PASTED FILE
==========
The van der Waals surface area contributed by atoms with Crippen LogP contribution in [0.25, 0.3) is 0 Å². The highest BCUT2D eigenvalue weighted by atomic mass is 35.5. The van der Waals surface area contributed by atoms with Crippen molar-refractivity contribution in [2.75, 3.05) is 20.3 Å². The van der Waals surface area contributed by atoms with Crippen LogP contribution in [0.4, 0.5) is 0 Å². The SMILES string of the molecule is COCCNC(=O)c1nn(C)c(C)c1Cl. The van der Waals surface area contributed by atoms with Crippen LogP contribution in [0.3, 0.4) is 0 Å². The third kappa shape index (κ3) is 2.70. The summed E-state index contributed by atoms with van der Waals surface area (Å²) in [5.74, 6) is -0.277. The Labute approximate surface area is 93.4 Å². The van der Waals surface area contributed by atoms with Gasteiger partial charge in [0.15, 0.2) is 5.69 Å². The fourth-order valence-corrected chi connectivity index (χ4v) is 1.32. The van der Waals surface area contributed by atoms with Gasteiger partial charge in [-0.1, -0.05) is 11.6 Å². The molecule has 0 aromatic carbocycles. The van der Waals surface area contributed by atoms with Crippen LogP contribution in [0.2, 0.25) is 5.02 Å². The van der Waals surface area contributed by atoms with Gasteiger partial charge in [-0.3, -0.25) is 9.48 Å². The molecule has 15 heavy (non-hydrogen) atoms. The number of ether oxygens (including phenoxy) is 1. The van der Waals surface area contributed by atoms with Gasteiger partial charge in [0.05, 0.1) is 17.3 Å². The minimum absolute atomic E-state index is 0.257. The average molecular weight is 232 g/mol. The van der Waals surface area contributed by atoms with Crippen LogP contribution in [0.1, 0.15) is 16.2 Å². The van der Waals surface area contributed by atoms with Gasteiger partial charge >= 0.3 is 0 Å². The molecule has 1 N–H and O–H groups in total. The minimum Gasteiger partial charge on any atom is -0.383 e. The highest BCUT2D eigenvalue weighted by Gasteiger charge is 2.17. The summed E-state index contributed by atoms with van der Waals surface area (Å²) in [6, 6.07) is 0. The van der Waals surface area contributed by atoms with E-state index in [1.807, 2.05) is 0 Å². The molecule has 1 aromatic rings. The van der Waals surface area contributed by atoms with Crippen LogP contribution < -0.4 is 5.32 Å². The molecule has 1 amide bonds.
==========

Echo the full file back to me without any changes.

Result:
The van der Waals surface area contributed by atoms with Crippen LogP contribution in [0.25, 0.3) is 0 Å². The highest BCUT2D eigenvalue weighted by atomic mass is 35.5. The van der Waals surface area contributed by atoms with Crippen molar-refractivity contribution in [2.75, 3.05) is 20.3 Å². The van der Waals surface area contributed by atoms with Crippen LogP contribution in [0.4, 0.5) is 0 Å². The SMILES string of the molecule is COCCNC(=O)c1nn(C)c(C)c1Cl. The van der Waals surface area contributed by atoms with Crippen LogP contribution in [0.3, 0.4) is 0 Å². The third kappa shape index (κ3) is 2.70. The summed E-state index contributed by atoms with van der Waals surface area (Å²) in [5.74, 6) is -0.277. The Labute approximate surface area is 93.4 Å². The van der Waals surface area contributed by atoms with Gasteiger partial charge in [0.15, 0.2) is 5.69 Å². The fourth-order valence-corrected chi connectivity index (χ4v) is 1.32. The van der Waals surface area contributed by atoms with Gasteiger partial charge in [-0.1, -0.05) is 11.6 Å². The molecule has 0 aromatic carbocycles. The van der Waals surface area contributed by atoms with Crippen LogP contribution in [0.2, 0.25) is 5.02 Å². The van der Waals surface area contributed by atoms with Gasteiger partial charge in [-0.3, -0.25) is 9.48 Å². The molecule has 15 heavy (non-hydrogen) atoms. The number of ether oxygens (including phenoxy) is 1. The van der Waals surface area contributed by atoms with Gasteiger partial charge in [0.05, 0.1) is 17.3 Å². The minimum absolute atomic E-state index is 0.257. The average molecular weight is 232 g/mol. The van der Waals surface area contributed by atoms with Crippen LogP contribution in [0.1, 0.15) is 16.2 Å². The van der Waals surface area contributed by atoms with Gasteiger partial charge >= 0.3 is 0 Å². The molecule has 1 N–H and O–H groups in total. The minimum Gasteiger partial charge on any atom is -0.383 e. The highest BCUT2D eigenvalue weighted by Gasteiger charge is 2.17. The summed E-state index contributed by atoms with van der Waals surface area (Å²) in [6, 6.07) is 0. The van der Waals surface area contributed by atoms with E-state index in [1.807, 2.05) is 0 Å². The molecule has 1 aromatic rings. The van der Waals surface area contributed by atoms with Crippen LogP contribution < -0.4 is 5.32 Å². The molecule has 1 amide bonds.